Communicating is more than speaking, it’s about listening, both verbal and non-verbal. I am bi-lingual, there is no way in making me a better communicator. Communication is a trained skill like many in business. I learnt the importance of communication very early on, I often remember when we first arrived in Australia not knowing a word of English made it difficult, to say the least.
With anything, communication alone is not the only driver or contributor to business success. We can go one step further and state, it is not just communication but the act of effective communication that is vital for any business owner. The difference between sealing a deal and missing out on a potential opportunity is being able to get your point across.
Being able to clearly explain your company policies to staff, answer client questions to handling objection about your product or services. It is even more crucial to communicate effectively in negotiations settings.
Within your business, communication plays a major role in managing morale and performance efficiency, effective communication can help foster a good working relationship between you and your staff members.
Let’s look at the key aspects of both verbal and non-verbal communication, how to listen and understand others, and how to make the best possible first impression.
What is communication?
Effective communication is not just about getting your way but rather a conversation whereby both parties listen and understand each other. Communication is a skill you can learn and improve. Useful to building positive interpersonal relationship include:
· Active listing vs Passive listening
· Look to understand non-verbal signals
· Eye contact
· Assertiveness vs Aggressive
· Personal space
· Body language
· Positive attitude to person/situation
· Awareness of situation
· Your presentation to suit the occasion
The words you use are important and equally as important is the way you say it. Verbal forms of communication can be carried out successfully, however it can also be hazardous to your business when approached the wrong way. The level of sensitivity really depends on the industry you and your business are in and the acceptable norm that surrounds your situational and cultural setting.
The positive outcome is more likely when positioned with positive language as opposed to negative language.
Using positive language is helpful and encouraging as it suggests alternatives and offers solutions-oriented perspective to problems/situations and focuses on positive actions and consequences.
Assertive vs. Aggressive
Assertiveness can be referred to as stating what you plan or want without coming across as hostile. Aggressiveness is a hostile and unfriendly way of telling people what to do. With both approach, it is the consistency of their application that will either lead you to a mutually acceptable outcome. The perceived approach is highly dependent on your speaking style. That is your tone, pitch, accent, volume, pace, etc.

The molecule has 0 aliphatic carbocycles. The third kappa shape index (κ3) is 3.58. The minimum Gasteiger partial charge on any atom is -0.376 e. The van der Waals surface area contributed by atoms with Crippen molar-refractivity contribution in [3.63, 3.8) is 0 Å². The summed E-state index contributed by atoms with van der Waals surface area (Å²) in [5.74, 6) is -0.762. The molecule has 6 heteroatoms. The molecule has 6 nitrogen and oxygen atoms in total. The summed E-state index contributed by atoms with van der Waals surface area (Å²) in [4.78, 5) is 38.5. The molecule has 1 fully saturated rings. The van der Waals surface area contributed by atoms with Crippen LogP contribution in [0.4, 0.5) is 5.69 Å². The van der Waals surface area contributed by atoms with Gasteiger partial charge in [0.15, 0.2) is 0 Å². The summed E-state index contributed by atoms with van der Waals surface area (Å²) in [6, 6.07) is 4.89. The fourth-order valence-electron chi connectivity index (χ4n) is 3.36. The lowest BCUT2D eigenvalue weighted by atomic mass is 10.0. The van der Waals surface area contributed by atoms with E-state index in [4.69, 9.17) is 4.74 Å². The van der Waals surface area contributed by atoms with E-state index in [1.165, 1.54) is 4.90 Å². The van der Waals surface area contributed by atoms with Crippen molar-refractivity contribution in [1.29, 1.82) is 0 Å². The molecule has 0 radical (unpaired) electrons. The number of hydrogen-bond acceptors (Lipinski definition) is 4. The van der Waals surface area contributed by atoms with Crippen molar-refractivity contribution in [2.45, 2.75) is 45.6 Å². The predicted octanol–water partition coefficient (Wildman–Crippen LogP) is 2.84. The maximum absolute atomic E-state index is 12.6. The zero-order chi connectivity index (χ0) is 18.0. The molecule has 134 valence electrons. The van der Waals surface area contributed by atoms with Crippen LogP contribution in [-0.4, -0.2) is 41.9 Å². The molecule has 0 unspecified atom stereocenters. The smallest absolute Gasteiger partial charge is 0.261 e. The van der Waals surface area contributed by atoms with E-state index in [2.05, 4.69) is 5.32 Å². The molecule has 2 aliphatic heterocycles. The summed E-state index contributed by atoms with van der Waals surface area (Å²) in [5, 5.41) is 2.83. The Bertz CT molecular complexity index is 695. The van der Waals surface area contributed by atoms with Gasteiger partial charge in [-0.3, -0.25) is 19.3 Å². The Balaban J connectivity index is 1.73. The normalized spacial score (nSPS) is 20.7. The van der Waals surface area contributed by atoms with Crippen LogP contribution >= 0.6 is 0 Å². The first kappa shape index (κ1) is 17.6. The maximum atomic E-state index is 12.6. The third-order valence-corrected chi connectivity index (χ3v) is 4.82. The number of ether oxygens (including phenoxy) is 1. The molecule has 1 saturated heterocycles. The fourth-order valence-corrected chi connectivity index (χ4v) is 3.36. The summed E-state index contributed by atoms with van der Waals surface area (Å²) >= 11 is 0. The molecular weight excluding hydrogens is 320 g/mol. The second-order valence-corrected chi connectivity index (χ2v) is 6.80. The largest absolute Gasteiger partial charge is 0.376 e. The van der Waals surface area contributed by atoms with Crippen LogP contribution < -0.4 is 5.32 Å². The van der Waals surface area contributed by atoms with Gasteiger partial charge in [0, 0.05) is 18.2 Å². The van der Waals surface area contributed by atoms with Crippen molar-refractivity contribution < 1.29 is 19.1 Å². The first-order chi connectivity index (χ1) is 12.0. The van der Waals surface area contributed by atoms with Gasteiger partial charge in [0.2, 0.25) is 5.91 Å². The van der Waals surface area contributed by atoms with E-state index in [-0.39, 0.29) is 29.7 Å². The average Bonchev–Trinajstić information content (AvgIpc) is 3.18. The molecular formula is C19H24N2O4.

The same sentence can be conveyed and understood in entirely different based on which way it is said. The Certain situation demands a specific speaking style to be most effective. For example, in an emergency, a directive approach maybe deem more effective with clear, precise and instructive language and engaging the listener in promoting the response you are after.
Questions, Questions, Questions
There is no such thing as a stupid question, just the one you never ask. The art of asking the ‘right’ questions and taking the time to listen to the answers is the distinctive factor between a good communicator and a great communicator. Asking and listening to the right question makes the other person feel that their opinion is being sought genuinely by you. This is important particularly in a business situation where there is a lot on the line with a conversation having important consequences for both involved depends on the type of questions being used.
· Open questions; requires a person to explain and extend on things, helps to build rapport and encourages them to ‘open’ up. For example ‘How has your business changed since we’ve become your accountant in the last 12 months?’
· Close questions; requires a specific response, such as yes or not. Ideal for finding out facts, limiting or guiding the conversation. For example, ‘Are you happy with our fee proposal?’
· Probing questions; is designed to develop a specific understanding of the other point of view, questions are more targeted. For example, ‘How can we change our offer so that it will be a win-win for both of us?’
Generally, using questions in a conversation would take the format of a range of question types. For example, using open and closed questions together can help guide the conversation and encourage contributions from all parties.
Digression is a risk of only using open questions, while only using closed questions encourages dismissiveness and disengagement where the other party just said yes or no. A mixture of both questions and styles will build better rapport, start and continues the conversation for maximum success and engagement.
In business situations, certain types of questioning should be avoided at all cost because asking them does nothing for your credibility or your ability to navigate or negotiate efficiently and effectively. These include:
· Destructive questions; ‘So you’re saying it’s my fault:’
· Leading or manipulative questions; ‘You’ll have that done by today, right?’
· Questions overload; When do you need it? Why don’t you want it now? You can’t get it anywhere else?’
Email us at firstname.lastname@example.org or call 07 3668 0646 if you need assistance and support with your small business from start, scale thru to sale.
James Huy Vuong is a CPA and the owner of Your Accounting Partners. Partnering with businesses from start to scale thru to sale.